BASSBOSS Questions
I was looking to buy a generator to run my system on. Can I use this one?   

D. C.
Hi D. C.

I hate to be the bearer of bad news but I took a look at the generator info and I'm a little concerned whether it will do what you need it to do. If you're needing this generator to provide power for an audio system, it may not be the right tool for the job. It isn't easy for a generator to handle the kind of load that big amplifiers present. If you haven't discussed this application with the manufacturer, I suggest you do. Reading the Q&A about the generator in the link you sent leaves me wondering.

This generator can supply 50A, or 12,500W continuously. Amplifiers draw their power in pulses, something that very few generators of this sort are equipped to handle. When we've connected two subwoofer amps to a 30A generator like this, the generator bogged when the bass hit and the amps shut down due to the drop in voltage. This happens because the generator can't "predict" when the demand will hit, so it's constantly reacting to the load and it's too slow to keep the power level up. When the generator is running motors, lights or heaters, the draw is constant. When you turn the device on, like a light, a fan, a refrigerator or an air conditioner, the generator senses the draw and increases the power by opening the throttle. The throttle then stays open until you turn the device off.  Music signals are constantly fluctuating, so they demand a power source that is full-on all the time, with regulated voltage and the capacity to handle the pulses the amps draw the way a car's suspension handles highway joints. For a little generator, the amplifiers' irregular pulsed draw characteristics would seem more like curbs and ditches or even mountains than minor bumps. They can stop the generator in its tracks.

So, assuming that this generator can deliver a constant 12,500W at full power, it may be able to power the two VS21s and the two AT312s and a set of CDJs and a mixer.  At peak draw, the VS21 subs will pull 40A between them. Granted this is for a short time, but that doesn't help if the generator's not "ready" for it. So you have about 10A left for everything else. But if the voltage drops for just a moment, the electronics in the amps and CD players will shut of to protect themselves. I thought it best that you know this as soon as possible so you can find out if that generator can really meet your needs.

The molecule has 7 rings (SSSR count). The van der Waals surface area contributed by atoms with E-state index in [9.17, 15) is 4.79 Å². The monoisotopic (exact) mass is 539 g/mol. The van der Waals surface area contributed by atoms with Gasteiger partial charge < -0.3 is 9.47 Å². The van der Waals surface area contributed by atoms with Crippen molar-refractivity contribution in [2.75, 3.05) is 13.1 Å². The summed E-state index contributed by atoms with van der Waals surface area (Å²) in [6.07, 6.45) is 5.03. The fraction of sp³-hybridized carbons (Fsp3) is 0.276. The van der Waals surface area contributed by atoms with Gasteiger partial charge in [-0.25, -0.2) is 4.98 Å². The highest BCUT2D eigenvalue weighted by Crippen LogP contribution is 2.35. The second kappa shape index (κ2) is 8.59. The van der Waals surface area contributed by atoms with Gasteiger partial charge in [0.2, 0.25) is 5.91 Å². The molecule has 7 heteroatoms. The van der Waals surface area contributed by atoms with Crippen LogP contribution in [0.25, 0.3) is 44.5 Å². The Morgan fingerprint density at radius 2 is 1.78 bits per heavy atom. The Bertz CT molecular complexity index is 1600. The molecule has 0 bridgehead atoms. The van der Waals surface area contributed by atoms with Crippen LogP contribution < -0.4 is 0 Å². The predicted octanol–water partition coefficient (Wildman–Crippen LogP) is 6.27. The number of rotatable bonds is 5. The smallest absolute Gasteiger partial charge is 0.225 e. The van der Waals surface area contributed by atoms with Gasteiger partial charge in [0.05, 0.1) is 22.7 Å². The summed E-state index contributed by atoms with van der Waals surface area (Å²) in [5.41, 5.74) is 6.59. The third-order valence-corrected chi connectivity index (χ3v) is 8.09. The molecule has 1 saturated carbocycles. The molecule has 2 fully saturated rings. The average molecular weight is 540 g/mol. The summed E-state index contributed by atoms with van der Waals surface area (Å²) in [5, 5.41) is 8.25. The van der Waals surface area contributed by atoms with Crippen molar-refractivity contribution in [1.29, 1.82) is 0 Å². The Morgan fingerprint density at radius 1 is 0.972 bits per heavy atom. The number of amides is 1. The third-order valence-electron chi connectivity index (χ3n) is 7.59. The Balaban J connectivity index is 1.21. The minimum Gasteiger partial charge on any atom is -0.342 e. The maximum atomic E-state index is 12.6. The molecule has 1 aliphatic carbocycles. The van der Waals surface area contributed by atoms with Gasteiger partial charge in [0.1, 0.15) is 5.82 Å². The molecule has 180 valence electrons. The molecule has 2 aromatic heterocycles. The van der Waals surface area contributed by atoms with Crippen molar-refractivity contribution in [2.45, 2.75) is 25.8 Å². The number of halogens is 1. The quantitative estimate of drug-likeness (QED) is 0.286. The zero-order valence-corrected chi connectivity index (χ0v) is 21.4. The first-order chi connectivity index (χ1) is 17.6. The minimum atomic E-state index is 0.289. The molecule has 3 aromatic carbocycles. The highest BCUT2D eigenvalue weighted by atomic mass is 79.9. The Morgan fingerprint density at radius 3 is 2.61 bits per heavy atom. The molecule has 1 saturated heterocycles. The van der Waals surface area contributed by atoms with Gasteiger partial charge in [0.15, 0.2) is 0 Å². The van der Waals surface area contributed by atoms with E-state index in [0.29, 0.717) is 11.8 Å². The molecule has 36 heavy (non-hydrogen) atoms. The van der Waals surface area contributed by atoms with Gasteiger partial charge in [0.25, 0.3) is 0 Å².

In case you're wondering why you can run more equipment on a 50A distro than a 50A generator, a 50A distro can pass 50A of current constantly and can pass 100A of current for a few seconds and 200A of current for less than a second. When connected to the main power grid, which has virtually unlimited reserves, and provided the draw pulses aren't more than a few seconds, you can get a lot of power through a 50A distro. A 50A generator like this one has a maximum capacity of 73A, and no reserves after that. When you run out of reserves, voltage drops, and the result is a brown-out of your system.

If after investigating further you find that generator can't do what you need, I'd recommend you consider the advantages of renting a generator when you need one. You can get any size generator you need whenever you need it, it will run quietly and you don't have to maintain it or even change the oil. And if the rental generator has a problem, they can bring another one...

I hope you find this information helpful. Let me know if I can be of further assistance.

David Lee